Introduction
notes from the author:
crime and black women’s history
As this place hath growne more popular and the people more increased,
Looseness and vice Hath also Creept in.
—Governor Markham, 1697 (quoted in Howard O. Sprogle,
The Philadelphia Police, Past and Present [Philadelphia, 1887], 31)
this book and its colorful—if not irreverent—title stem from a series of
events that occurred between 1995 and 1999, not the least significant of which
was my discovery of an early twentieth-century news article detailing the crime
of two ‘‘colored Amazons’’ in the City of Brotherly
Love.1
The most significant
event, however, took place in the spring of 1995 when I team-taught a seminar
to female inmates at the State Correctional Institution in Muncy, Pennsylva-
nia. My participation in that course, a survey of African-American women’s
history, marked a fledgling attempt to bridge the gap between my political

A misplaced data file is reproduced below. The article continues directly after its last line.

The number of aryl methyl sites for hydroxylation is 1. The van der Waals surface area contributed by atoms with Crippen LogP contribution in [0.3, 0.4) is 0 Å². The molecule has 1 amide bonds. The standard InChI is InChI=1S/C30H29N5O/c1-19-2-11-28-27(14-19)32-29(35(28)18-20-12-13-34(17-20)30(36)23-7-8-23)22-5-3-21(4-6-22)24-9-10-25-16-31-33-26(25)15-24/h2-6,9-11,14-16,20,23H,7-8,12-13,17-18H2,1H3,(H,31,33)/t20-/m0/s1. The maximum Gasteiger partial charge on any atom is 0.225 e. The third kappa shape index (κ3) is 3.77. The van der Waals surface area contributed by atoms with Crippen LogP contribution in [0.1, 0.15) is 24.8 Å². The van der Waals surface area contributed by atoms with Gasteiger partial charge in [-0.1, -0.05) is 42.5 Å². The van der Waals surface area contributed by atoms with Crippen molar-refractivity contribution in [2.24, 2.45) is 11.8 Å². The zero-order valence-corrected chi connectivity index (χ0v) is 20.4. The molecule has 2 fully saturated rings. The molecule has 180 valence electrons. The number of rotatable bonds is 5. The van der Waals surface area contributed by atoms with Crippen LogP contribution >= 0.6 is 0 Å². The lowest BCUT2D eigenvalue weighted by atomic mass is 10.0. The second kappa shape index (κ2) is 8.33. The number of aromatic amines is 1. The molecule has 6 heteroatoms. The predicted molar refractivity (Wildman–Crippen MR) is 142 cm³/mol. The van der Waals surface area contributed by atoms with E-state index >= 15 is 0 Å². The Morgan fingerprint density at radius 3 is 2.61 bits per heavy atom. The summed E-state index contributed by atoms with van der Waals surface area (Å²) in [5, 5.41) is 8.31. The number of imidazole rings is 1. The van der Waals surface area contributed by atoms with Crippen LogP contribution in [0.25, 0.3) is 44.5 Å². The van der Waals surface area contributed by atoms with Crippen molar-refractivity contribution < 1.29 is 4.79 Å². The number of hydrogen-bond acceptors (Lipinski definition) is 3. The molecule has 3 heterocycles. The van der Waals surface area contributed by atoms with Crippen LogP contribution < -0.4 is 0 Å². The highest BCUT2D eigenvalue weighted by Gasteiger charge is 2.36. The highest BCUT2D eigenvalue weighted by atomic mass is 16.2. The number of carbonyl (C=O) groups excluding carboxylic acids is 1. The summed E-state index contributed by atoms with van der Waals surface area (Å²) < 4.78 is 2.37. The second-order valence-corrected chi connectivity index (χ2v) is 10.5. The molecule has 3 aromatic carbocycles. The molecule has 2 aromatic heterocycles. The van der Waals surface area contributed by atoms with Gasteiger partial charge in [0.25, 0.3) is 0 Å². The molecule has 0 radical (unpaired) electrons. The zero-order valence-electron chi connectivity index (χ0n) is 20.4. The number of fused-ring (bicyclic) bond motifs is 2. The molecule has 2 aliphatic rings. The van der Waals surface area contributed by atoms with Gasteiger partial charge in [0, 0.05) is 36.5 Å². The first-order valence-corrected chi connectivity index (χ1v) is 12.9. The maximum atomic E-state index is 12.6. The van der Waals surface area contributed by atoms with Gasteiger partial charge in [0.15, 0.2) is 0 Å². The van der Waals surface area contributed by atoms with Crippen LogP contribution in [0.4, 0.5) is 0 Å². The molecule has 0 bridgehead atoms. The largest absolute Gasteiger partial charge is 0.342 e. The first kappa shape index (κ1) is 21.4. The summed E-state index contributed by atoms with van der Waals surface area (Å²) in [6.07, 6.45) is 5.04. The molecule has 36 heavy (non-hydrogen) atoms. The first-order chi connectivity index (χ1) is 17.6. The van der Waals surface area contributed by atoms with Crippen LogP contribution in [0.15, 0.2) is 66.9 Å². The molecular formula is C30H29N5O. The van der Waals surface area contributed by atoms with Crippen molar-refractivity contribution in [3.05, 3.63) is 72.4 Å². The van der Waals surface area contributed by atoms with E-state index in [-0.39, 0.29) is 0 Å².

ideals and my professional training. By offering a class to women inmates—
90 percent of whom were African American—I hoped to use my historical
expertise to educate and empower these
students.2
At the same time, I believed that passing history on in this way kept true to
the legacy of black scholarship. African-American history, and much of Black
Studies, for that matter, was resurrected, collected, and ‘‘preached’’ not solely
for educational purposes but also for community empowerment, an empower-
ment that was political, social, and in many ways
psychological.3
Indeed, one
only need consider the works of Ida B. Wells-Barnett, W. E. B. Du Bois, and
Anna Julia Cooper or review Carter G. Woodson’s epistle The Mis-Education
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